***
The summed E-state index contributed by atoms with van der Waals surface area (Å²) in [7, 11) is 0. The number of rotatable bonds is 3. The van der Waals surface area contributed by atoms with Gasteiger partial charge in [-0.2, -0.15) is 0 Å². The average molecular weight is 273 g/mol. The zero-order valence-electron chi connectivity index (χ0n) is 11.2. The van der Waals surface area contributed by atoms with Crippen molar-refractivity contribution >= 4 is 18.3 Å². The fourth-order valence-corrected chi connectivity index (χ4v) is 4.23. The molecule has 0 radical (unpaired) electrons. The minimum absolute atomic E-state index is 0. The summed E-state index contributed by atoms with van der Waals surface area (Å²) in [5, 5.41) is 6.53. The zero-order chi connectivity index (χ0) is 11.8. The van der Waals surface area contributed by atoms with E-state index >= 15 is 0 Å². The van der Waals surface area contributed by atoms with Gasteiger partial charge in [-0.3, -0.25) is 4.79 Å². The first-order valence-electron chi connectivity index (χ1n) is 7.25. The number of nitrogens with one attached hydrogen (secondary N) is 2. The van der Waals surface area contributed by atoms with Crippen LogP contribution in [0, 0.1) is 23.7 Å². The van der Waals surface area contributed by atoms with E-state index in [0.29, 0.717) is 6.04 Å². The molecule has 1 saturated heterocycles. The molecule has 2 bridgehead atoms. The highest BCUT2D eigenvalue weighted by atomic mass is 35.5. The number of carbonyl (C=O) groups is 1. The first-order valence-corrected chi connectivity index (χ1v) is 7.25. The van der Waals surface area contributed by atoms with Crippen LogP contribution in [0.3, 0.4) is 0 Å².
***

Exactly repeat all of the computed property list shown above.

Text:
The summed E-state index contributed by atoms with van der Waals surface area (Å²) in [7, 11) is 0. The number of rotatable bonds is 3. The van der Waals surface area contributed by atoms with Gasteiger partial charge in [-0.2, -0.15) is 0 Å². The average molecular weight is 273 g/mol. The zero-order valence-electron chi connectivity index (χ0n) is 11.2. The van der Waals surface area contributed by atoms with Crippen molar-refractivity contribution >= 4 is 18.3 Å². The fourth-order valence-corrected chi connectivity index (χ4v) is 4.23. The molecule has 0 radical (unpaired) electrons. The minimum absolute atomic E-state index is 0. The summed E-state index contributed by atoms with van der Waals surface area (Å²) in [5, 5.41) is 6.53. The zero-order chi connectivity index (χ0) is 11.8. The van der Waals surface area contributed by atoms with E-state index >= 15 is 0 Å². The van der Waals surface area contributed by atoms with Gasteiger partial charge in [-0.3, -0.25) is 4.79 Å². The first-order valence-electron chi connectivity index (χ1n) is 7.25. The number of nitrogens with one attached hydrogen (secondary N) is 2. The van der Waals surface area contributed by atoms with Crippen LogP contribution in [0, 0.1) is 23.7 Å². The van der Waals surface area contributed by atoms with E-state index in [0.29, 0.717) is 6.04 Å². The molecule has 1 saturated heterocycles. The molecule has 2 bridgehead atoms. The highest BCUT2D eigenvalue weighted by atomic mass is 35.5. The number of carbonyl (C=O) groups is 1. The first-order valence-corrected chi connectivity index (χ1v) is 7.25. The van der Waals surface area contributed by atoms with Crippen LogP contribution in [0.3, 0.4) is 0 Å².